A Christian activist was arrested for a hateful protest at a memorial to victims of the Orlando massacre.
Events were held in Orlando this week to mark the first anniversary of the Orlando massacre, a mass shooting in which 49 people lost their lives inside a gay nightclub.
The attack remains one of the deadliest mass shootings on US soil in recent history. Many of the victims were LGBT and members of the Latino community.
However, a memorial event was marred by a trio of extremist Christian protester, who brandished signs featuring sickening homophobic language.
The signs included the messages ‘Warning: All homos will burn like foggots in hell’, and ‘Sin = Death’.
One of the protesters, 36-year-old Daniel Maguire, was arrested after ignoring police requests to move away from the club. Officers had designated a safe spot for them to protest, but Maguire repeatedly attempted to make his way back onto the Pulse property
Maguire, of Ruskin, Florida, was charged with breach of peace and resisting an officer without violence.
The crowd cheered as he was removed by police.
Sgt. Jerry Goglas explained to the Orlando Sentinel: ““Noticing the hostility of the situation, and the increasing volume of the crowd, I asked the sign holder if he would walk with us to the north to get him out of the crowd.
“He stated, ‘Aren’t you here to protect me?’ I advised him that although I was there to keep the peace and protect all persons involved, the crowd was very emotional and becoming increasingly hostile towards him.”
The police officer explained he feared the protester would “incite a brawl” and would disrupt “the peace and quiet of a peace vigil attended by people mourning the loss of friends and family members of the date of their death, the worst mass shooting in U.S. history”.
The other protesters were not arrested.
Aside from the protests, the events across Orlando went largely as planned.
Orlando Mayor Bobby Dyer said: “June 12 was the darkest day in our City’s history and a day that will forever be reserved to honour the memory of the 49 innocent lives taken from us too soon.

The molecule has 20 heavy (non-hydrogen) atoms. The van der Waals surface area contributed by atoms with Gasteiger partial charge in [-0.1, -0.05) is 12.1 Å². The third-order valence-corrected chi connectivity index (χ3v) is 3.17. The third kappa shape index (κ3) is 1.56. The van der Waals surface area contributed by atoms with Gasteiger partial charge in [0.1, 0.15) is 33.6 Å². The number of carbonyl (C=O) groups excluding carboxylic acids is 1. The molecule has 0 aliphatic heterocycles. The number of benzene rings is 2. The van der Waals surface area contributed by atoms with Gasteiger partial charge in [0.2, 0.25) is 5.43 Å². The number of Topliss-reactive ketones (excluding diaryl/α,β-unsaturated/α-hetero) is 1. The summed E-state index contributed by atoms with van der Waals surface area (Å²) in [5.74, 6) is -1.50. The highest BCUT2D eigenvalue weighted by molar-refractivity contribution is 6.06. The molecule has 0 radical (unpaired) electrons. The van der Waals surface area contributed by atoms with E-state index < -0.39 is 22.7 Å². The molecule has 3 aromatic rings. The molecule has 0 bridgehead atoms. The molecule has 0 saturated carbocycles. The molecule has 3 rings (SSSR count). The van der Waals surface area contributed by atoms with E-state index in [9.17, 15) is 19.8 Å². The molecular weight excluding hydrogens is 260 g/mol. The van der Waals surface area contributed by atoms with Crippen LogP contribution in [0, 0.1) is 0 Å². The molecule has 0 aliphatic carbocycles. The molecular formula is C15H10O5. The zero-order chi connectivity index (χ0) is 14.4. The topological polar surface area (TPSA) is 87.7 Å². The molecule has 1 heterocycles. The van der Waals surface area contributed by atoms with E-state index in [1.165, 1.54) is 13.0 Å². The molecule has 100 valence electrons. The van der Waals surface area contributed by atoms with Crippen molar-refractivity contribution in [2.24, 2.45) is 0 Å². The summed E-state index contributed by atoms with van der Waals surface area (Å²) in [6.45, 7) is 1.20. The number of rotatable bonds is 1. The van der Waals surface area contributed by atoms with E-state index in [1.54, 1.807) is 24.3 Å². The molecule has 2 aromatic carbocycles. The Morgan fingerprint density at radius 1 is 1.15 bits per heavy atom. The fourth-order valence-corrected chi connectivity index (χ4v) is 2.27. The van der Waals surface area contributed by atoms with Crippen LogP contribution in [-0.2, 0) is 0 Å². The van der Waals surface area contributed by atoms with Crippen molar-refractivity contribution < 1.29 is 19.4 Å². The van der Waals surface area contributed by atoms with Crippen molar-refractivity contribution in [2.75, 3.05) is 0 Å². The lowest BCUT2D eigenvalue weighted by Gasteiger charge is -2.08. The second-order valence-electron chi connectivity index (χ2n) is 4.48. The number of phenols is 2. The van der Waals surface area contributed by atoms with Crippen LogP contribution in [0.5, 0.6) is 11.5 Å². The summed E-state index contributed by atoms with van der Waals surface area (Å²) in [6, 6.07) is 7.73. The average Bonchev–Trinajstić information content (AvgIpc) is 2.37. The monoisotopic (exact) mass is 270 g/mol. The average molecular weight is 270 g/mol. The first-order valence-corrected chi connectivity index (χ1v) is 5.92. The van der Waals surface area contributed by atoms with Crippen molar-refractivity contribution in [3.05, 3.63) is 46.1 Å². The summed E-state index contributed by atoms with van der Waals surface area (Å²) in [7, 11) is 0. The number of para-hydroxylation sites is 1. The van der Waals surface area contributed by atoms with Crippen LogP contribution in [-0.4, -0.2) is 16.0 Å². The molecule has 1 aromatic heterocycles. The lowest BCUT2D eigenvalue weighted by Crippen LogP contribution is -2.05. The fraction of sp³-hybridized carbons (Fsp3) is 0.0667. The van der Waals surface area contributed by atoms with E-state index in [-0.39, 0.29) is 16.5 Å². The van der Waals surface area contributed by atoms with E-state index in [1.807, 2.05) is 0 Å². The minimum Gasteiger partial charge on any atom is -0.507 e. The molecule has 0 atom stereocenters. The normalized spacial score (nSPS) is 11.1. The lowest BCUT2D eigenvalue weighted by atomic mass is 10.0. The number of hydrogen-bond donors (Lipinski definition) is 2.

“This tragedy has deeply impacted our LGBTQ+, Latinx, other communities of colour and our entire City.
“Since the morning of June 12, 2016, we have come together to honor the victims, support their families and the survivors and thank our first responders in so many ways.
He added: “Following the Pulse tragedy, we showed the world that Orlando would not be defined by the act of a hate-filled killer, but instead defined by our response of love, compassion and unity.”
“I am so proud that we are Orlando United.”
Florida Governor Rick Scott said: “The horrific terror attack at Pulse attempted to rip at the seams of our society, strike fear in our hearts and divide us.
“Yet, in the face of extreme adversity and loss, Floridians showed resiliency, bravery and love. Over the past year, our state, the city of Orlando and the many Floridians affected by this tragedy have shown incredible resolve as we continue to mourn the loved and lost.
“As we pause to honour the 49 victims of this tragic attack this Monday, my wife and I will say a prayer for each of them and their families.
“We will also be reminded of all the people who helped others in need. The law enforcement officers, first responders, medical personnel, faith and spiritual leaders and Central Florida families defined what Florida is all about. We care about each other and we came together when it was needed the most.
“This was an attack on Orlando, our state, the Hispanic community and on the LGBTQ community. It left a solemn impact on our state that we will carry with us for the rest of our lives.”
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